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NSW Premier recognises scientific and engineering excellence at Sydney

29 October 2019
University of Sydney wins three awards
NSW Premier Gladys Berejiklian tonight awarded the 2019 Premier's Prizes for Science & Engineering. Three University of Sydney academics were recipients, recognised for their work across three categories.

Professor Nalini Joshi, Georgina Sweet Australian Laureate Fellow in mathematics at the University of Sydney. Credit: Ted Sealey. 

The Premier’s Prizes recognise excellence in science and engineering, and reward leading researchers for cutting-edge work that has generated economic, environmental, health, social or technological benefits for New South Wales.

Tonight’s winners from the University of Sydney are Professor Albert Zomaya from the Faculty of Engineering, Professor Stephanie Watson from the Faculty of Medicine and Health, and Professor Nalini Joshi from the Faculty of Science.

Professor Nalini Joshi AO

Category 1: Excellence in Mathematics, Earth Sciences, Chemistry or Physics

Professor Nalini Joshi has focused her research on mathematical methods to study nonlinear systems that arise as universal models in modern physics. Her work has applications in a wide range of research, including the spontaneous magnetisation of metals and understanding the surface tension of water waves.

She said: “Mathematics is so deeply a part of science and engineering that its impact is not always visible to everyone. I am particularly pleased for my work to be recognised as representative of mathematics through this award.”

Professor Joshi’s new methodologies have uncovered hidden information across multiple fields, stimulating mathematicians across the globe to take up significant new research directions.

With a keen interest in diversity, Professor Joshi was foundation co-Chair of the Science in Australia Gender Equity national initiative. In 2016, she was appointed an Officer of the Order of Australia for distinguished service to mathematical science and tertiary education, to professional societies, and as a role model and mentor of young mathematicians. She was awarded the 2018 Eureka Prize for Outstanding Mentor of Young Researchers. She is currently a Vice-President of the International Mathematical Union.

Professor Albert Zomaya

Category 4 : Excellence in Engineering or Information and Communications Technology

With more than 20 years’ experience in computer science, the University of Sydney’s Director of the Centre for Distributed and High-Performance Computing, Professor Albert Zomaya has been recognised for his research in advancing computing technology capability and developing sustainable computing practices.

“I am delighted and humbled to be announced as the recipient of this prestigious prize and to have not only my research recognised, but also my work in engaging the industry,” said Professor Zomaya.

Professor Zomaya’s research has focused on advancing the development of computing technologies that support a vast range of everyday systems and services that operate in the cloud, such as internet banking, social media and email.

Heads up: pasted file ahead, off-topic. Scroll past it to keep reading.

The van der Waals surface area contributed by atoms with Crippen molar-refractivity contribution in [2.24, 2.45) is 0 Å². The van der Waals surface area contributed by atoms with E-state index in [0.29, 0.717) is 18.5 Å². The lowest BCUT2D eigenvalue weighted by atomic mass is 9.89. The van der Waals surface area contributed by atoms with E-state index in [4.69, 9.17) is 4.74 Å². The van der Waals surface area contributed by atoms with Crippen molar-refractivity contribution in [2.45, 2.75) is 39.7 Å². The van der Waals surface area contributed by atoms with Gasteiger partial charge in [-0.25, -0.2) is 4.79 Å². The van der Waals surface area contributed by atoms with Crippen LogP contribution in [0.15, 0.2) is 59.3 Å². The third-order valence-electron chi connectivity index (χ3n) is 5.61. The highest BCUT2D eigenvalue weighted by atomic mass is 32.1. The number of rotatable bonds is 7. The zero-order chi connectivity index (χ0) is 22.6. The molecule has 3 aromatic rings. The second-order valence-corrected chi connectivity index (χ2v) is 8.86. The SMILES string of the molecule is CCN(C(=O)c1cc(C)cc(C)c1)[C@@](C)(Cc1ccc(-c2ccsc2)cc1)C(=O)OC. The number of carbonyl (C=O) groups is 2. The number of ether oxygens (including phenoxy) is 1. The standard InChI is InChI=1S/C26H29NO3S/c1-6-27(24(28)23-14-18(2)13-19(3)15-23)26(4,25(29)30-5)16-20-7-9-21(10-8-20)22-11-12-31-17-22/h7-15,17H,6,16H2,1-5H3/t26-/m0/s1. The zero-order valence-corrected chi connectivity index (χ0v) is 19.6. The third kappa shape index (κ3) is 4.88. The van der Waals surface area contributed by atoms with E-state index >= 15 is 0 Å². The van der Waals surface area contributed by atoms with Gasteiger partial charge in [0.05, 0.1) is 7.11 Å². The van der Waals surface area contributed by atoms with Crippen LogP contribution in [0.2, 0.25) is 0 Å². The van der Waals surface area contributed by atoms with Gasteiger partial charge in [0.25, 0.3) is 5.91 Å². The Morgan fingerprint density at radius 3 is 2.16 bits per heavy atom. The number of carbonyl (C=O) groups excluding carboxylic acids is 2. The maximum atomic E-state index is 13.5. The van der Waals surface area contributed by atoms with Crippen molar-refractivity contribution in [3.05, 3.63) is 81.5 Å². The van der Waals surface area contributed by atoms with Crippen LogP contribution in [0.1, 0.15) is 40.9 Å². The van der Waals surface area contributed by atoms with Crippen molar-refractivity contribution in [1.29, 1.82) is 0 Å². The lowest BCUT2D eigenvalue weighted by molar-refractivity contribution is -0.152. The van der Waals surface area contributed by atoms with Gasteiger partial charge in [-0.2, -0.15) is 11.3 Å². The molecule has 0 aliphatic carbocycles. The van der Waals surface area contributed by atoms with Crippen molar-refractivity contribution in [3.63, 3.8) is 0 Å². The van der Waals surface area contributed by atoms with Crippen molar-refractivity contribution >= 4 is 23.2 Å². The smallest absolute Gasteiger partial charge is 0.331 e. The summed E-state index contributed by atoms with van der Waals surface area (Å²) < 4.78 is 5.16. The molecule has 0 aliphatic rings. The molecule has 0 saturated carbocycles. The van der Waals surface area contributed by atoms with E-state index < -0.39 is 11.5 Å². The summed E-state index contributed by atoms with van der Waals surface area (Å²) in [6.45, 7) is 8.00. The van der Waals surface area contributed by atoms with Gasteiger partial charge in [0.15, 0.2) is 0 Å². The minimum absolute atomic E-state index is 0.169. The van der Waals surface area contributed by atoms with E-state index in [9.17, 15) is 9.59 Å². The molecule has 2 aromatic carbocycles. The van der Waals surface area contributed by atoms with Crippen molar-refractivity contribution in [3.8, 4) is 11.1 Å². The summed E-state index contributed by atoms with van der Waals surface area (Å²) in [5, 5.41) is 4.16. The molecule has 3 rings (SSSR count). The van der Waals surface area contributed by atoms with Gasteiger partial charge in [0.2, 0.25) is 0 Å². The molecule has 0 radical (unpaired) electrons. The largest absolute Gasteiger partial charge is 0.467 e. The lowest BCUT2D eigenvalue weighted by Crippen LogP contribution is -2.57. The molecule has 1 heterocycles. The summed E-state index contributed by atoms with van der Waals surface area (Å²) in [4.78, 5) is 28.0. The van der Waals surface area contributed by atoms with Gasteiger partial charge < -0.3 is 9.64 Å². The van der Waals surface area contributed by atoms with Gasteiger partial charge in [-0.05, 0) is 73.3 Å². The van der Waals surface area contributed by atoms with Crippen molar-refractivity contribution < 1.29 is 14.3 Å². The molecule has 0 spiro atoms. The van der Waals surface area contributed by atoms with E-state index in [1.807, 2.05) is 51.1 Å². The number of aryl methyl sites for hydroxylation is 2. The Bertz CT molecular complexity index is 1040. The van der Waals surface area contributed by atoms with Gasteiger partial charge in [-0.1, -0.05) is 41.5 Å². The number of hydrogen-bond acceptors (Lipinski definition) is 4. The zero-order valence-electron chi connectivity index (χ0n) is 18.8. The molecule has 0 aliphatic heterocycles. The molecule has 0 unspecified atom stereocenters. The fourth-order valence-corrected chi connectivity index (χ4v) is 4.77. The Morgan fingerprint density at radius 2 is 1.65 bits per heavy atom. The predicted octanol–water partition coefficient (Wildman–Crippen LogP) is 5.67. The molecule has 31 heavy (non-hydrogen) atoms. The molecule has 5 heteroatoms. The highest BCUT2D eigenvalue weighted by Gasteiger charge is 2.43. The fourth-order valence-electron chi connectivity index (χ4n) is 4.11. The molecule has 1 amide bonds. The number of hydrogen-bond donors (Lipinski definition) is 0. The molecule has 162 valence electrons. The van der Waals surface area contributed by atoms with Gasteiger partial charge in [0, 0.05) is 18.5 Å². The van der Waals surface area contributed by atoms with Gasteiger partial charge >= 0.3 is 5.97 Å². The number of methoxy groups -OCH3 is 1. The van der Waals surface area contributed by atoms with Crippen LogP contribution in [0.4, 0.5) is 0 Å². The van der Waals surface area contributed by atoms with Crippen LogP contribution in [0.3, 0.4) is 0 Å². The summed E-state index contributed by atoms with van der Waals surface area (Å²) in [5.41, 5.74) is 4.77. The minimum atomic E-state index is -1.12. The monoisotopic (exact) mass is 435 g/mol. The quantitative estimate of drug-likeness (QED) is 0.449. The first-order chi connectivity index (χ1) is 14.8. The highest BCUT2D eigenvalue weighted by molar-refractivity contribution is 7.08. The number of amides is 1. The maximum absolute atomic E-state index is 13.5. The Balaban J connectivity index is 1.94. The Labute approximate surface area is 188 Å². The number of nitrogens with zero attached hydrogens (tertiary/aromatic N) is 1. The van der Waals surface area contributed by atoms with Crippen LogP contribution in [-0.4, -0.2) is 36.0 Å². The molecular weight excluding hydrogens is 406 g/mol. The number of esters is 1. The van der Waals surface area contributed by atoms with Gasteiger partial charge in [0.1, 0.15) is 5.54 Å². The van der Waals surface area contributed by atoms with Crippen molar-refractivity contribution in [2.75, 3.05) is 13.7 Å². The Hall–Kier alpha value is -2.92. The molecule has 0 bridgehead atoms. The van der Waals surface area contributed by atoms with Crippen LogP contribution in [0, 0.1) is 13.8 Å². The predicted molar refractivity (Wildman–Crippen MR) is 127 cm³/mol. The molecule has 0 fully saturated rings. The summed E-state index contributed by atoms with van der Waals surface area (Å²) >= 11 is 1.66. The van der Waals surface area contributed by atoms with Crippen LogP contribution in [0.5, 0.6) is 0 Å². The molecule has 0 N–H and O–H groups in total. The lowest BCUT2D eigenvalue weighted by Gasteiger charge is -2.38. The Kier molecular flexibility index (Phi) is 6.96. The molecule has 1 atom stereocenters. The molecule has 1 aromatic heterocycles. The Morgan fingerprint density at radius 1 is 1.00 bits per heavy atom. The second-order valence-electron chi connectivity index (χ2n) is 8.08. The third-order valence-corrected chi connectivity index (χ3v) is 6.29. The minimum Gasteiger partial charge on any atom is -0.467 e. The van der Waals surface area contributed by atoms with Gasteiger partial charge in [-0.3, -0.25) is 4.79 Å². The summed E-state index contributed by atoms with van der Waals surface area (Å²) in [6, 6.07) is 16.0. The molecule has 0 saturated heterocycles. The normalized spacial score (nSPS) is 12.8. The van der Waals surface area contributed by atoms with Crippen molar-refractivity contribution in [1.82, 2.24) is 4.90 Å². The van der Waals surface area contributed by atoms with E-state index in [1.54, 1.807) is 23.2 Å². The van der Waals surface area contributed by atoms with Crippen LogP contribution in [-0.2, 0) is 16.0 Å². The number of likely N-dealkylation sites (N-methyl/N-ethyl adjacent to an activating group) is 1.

“The problem of computing energy consumption is complex, depending on the platform one is using,” Professor Zomaya said.

Over many years, he and his team have worked on several methods to reduce computing energy consumption. For example, spreading the load across multiple servers (in a cloud environment) that run at a lower speed can be more energy efficient than shutting down servers.

Also, the team exploited the fact that modern day processors can run at different speeds with varying levels of power consumption. This resulted in the discovery of the combination of voltages that lead to optimal and near-optimal power consumption.

Professor Stephanie Watson

Category 7: Leadership in Innovation in NSW

Professor Stephanie Watson is an innovator and clinician. Her discoveries have led to novel therapies for corneal diseases – globally, the most common cause of irreversible blindness. These innovations have not only provided solutions to restore sight and promote eye health, they now have changed clinical practice and improved patient outcomes.

She said: “The award is important as it recognises the value of the innovation and research that I have bought to the clinic – patients with corneal blindness have had their sight restored and accessed new and effective treatments. Working within NSW Health and at the University of Sydney, the award affirms the world-class environment being created to support innovation. 

“My work aims to transform the lives of those affected by corneal blindness by leading with integrity, using innovation and research to restore sight, and training the next generation of eye experts.”

Professor Watson’s innovations have placed NSW and Australia on the global ophthalmology map, including an internationally recognised world-first stem cell therapy. These treatments use simple solutions to save sight and have a potential global market worth of over $20 billion.

Her research has also established NSW as the national frontrunner in clinical trials, leading to real-world evidence that has directly improved patient outcomes. She developed the first local surveillance report and guidelines for corneal infection – work which has changed practice in NSW Health.

In recognition of her outstanding achievements, Professor Watson has been made Fellow of the Academy of Asia-Pacific Professors of Ophthalmology, received the People’s Choice award and was Grand Final winner on ABC’s The New Inventors, and claimed first prize in the Medical Device Commercialisation Training Programme.

She is chair-elect to the ARVO Advocacy and Outreach Committee.

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